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Memorial’s challenge: Keep an already quiet sport from being silenced by having no spectators

Memorial’s challenge: Keep an already quiet sport from being silenced by having no spectators

The PGA Tour’s Workday Charity Open that ended on Sunday at Muirfield Village Golf Club was live (good) but not alive (bad), lacking the energy and jump usually associated with a firecracker finish to a sporting event.

Now it is on to the Memorial Tournament, which this week faces a similar challenge: keep an already quiet sport in need of all the electricity it can get from being silenced by having no spectators.

Say this for the Workday event, a one-and-done tournament at Muirfield Village to fill a hole on the PGA Tour schedule: It did its job and then some.

For the 75 or so tournament organizers, volunteers and media fortunate enough to watch the final 40 or so minutes, it was quite the show as 23-year-old Collin Morikawa won a three-hole playoff duel with Justin Thomas.

Morikawa likely will become a familiar name on leaderboards for tournaments to come, but Thomas was equally entertaining, mostly because his game was mercurial down the stretch.

At times he looked deserving of his standing as one of the world’s top-five golfers. But at critical moments he also looked like a guy trying to keep his manure together.


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It was riveting theater. Unfortunately the theater felt like it was located off-Broadway without spectators — as has been the case in the five tournaments since the PGA Tour returned from a coronavirus hiatus, and as it will be for the Memorial and at least the next four events on the schedule.

Thomas lamented the lack of buzz because of the lack of fans following him and Morikawa over the final hour of play. “Just in terms of the ups and downs and the shotmaking,” he said.

Blame COVID-19, not the safety protocols you may or may not agree with, for stiff-arming the fans. Keep your eye on the ball. The virus is the bad guy here.

Having no fans was disappointing enough, but the combination of no fans and no live coverage when it mattered was a double whammy.

For many TV viewers — at least those who follow social media — the fantastic finish was something of a letdown, given that Morikawa had won the playoff before CBS came on at 3 p.m. to show the final round in tape delay.

Originally slated to tee off in early afternoon, the lead group instead went off at 9 a.m. because of the threat of inclement weather.

Tiger Woods

Fans photograph Tiger Woods at the 2019 Memorial golf tournament at Muirfield Village Golf Club. Photo by Joe Maiorana/USA TODAY Sports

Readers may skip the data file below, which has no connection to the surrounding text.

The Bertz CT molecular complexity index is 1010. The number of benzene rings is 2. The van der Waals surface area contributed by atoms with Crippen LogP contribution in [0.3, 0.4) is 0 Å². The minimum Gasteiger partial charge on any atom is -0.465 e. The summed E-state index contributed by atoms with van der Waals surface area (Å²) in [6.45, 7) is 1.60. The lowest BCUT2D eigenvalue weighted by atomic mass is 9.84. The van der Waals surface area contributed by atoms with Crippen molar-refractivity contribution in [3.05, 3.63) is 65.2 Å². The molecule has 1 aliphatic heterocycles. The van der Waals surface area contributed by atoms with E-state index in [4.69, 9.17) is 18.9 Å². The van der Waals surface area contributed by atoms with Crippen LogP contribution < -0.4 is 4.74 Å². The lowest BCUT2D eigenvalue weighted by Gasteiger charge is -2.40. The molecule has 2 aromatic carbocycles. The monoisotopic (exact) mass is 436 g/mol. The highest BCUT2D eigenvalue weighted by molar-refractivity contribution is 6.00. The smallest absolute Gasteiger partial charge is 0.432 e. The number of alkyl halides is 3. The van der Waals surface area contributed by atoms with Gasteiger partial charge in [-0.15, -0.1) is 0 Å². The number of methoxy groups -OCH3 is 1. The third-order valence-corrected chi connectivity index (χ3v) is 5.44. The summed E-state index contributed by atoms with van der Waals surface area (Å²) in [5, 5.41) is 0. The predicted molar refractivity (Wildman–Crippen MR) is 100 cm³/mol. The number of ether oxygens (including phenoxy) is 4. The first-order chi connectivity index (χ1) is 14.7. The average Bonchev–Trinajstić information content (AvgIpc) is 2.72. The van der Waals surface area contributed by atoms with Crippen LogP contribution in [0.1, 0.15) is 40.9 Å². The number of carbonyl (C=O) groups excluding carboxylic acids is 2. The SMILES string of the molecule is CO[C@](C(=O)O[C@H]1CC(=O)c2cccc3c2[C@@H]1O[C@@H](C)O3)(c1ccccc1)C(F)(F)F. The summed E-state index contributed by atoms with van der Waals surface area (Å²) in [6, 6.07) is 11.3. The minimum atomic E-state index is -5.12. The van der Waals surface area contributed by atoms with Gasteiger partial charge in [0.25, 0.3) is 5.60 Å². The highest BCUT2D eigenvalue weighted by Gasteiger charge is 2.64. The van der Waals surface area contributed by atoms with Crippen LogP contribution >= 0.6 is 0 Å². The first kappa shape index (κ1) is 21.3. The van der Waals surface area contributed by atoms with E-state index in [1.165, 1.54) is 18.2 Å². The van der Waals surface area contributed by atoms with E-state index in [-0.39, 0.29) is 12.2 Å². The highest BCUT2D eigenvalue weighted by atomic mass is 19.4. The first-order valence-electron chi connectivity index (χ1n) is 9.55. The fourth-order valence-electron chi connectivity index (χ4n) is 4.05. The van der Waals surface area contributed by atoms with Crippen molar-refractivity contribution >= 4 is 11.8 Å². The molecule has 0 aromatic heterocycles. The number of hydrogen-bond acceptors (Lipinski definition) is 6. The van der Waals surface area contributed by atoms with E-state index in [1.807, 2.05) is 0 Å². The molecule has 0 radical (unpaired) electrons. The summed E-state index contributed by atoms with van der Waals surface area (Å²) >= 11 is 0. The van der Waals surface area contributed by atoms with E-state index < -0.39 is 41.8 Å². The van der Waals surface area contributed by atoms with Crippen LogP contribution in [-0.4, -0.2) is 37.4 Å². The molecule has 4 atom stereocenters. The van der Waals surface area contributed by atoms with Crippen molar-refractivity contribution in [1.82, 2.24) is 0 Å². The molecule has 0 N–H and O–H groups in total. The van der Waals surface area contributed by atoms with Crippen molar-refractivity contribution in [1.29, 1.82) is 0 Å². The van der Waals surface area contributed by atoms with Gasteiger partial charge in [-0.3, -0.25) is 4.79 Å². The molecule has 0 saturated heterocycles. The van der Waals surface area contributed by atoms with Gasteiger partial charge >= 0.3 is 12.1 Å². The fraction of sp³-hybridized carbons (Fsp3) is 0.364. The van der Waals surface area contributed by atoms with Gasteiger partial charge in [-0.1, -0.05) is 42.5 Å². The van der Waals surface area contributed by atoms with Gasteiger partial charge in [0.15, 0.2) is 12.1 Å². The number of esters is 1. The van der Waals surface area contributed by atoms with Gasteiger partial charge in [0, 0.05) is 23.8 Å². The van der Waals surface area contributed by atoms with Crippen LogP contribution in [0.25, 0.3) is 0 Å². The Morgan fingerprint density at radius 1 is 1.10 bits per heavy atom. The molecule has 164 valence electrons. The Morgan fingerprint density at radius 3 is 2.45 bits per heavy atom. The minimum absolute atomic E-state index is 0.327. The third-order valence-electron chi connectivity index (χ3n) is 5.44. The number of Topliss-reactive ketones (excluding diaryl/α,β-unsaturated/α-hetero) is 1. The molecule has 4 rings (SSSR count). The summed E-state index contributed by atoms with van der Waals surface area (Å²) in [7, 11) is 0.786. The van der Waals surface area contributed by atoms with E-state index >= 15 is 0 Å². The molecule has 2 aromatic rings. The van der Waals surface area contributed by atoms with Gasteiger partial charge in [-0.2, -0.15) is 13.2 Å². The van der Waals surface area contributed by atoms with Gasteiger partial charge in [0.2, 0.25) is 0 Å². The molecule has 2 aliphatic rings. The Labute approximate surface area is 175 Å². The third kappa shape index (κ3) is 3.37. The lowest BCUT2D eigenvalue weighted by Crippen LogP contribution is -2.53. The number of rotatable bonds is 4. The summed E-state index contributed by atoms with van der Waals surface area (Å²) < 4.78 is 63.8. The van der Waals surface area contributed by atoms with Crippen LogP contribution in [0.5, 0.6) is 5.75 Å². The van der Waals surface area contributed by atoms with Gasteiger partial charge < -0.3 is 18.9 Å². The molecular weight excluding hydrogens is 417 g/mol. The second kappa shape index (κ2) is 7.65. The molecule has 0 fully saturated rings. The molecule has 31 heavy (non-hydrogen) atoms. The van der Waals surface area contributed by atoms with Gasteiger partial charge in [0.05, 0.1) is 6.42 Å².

Those tech-savvy enough to navigate the world of apps and live streaming were able to track the leaders in real time, but otherwise the most amazing moment of the day — Morikawa making a 24-foot putt at No. 18 to extend the playoff after Thomas had just buried a 51-foot gagger for birdie — was more than three hours old by the time CBS showed it on tape. On Twitter, three hours is three years.

Ratings are up

That said, the live vs. replay broadcast dilemma is not worth fuming over. It is a contractual issue with the networks that is not changing anytime soon.

Unfortunately, the fan ban only makes televised golf more vanilla. Golf on TV with no spectators is not a deal-breaker for many viewers — ratings are up since the tour resumed play at the Colonial on June 11 — but that may be a short-term outlook based on the lack of available live sports.

Given a choice between golf and lawn-mower racing, even viewers not interested in golf likely find the game more appealing than the alternatives.

As for this week, the Memorial always was going to be the well-dressed big brother to the Workday event, which will be played in California in future iterations.

But little bro cleaned up better than most expected, thanks to a star-filled field and Sunday’s final grouping of Thomas, Morikawa and 22-year-old Viktor Hovland, who like Morikawa is a star in the making. It’s a nice selling point when your leaders get billed as the future of golf.

All of which puts some pressure on the Memorial to bring the goods. Having Tiger Woods helps, as does a star-studded field featuring nine of the top 10 and 17 of the top 20 players in the world.

You want celebrity golf gold? The Memorial not only includes Workday holdovers including Thomas, Jon Rahm, Brooks Koepka (and Morikawa and Hovland) but also adds world No. 1-ranked Rory McIlroy, No. 4 Dustin Johnson, No. 5 Webb Simpson and No. 7 Bryson DeChambeau, who is both polarizing and interesting.

So this week’s field has more star power than last week’s. But how will it play out?

What the Memorial does not need is to have William McGirt, Carl Pettersson and David Lingmerth — all former Memorial winners, but still — battling down the stretch on Sunday. Fans have suffered enough.


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